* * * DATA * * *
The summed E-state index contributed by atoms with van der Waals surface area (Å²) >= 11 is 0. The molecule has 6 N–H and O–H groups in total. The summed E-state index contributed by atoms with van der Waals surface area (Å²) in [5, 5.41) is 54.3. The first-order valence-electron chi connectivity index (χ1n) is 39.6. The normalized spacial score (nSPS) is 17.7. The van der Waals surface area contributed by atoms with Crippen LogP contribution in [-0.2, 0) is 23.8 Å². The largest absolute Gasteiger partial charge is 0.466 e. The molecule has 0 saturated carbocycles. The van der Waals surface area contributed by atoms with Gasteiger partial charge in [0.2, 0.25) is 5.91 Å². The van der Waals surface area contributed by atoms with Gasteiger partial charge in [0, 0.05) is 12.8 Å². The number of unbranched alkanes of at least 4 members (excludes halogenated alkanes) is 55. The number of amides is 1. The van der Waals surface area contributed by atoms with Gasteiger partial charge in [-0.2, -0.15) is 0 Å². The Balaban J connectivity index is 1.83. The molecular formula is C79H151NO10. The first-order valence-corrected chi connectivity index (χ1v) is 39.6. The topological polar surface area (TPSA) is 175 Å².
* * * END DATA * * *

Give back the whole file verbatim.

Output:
The summed E-state index contributed by atoms with van der Waals surface area (Å²) >= 11 is 0. The molecule has 6 N–H and O–H groups in total. The summed E-state index contributed by atoms with van der Waals surface area (Å²) in [5, 5.41) is 54.3. The first-order valence-electron chi connectivity index (χ1n) is 39.6. The normalized spacial score (nSPS) is 17.7. The van der Waals surface area contributed by atoms with Crippen LogP contribution in [-0.2, 0) is 23.8 Å². The largest absolute Gasteiger partial charge is 0.466 e. The molecule has 0 saturated carbocycles. The van der Waals surface area contributed by atoms with Gasteiger partial charge in [0.2, 0.25) is 5.91 Å². The van der Waals surface area contributed by atoms with Gasteiger partial charge in [0, 0.05) is 12.8 Å². The number of unbranched alkanes of at least 4 members (excludes halogenated alkanes) is 55. The number of amides is 1. The van der Waals surface area contributed by atoms with Gasteiger partial charge in [-0.2, -0.15) is 0 Å². The Balaban J connectivity index is 1.83. The molecular formula is C79H151NO10. The first-order valence-corrected chi connectivity index (χ1v) is 39.6. The topological polar surface area (TPSA) is 175 Å².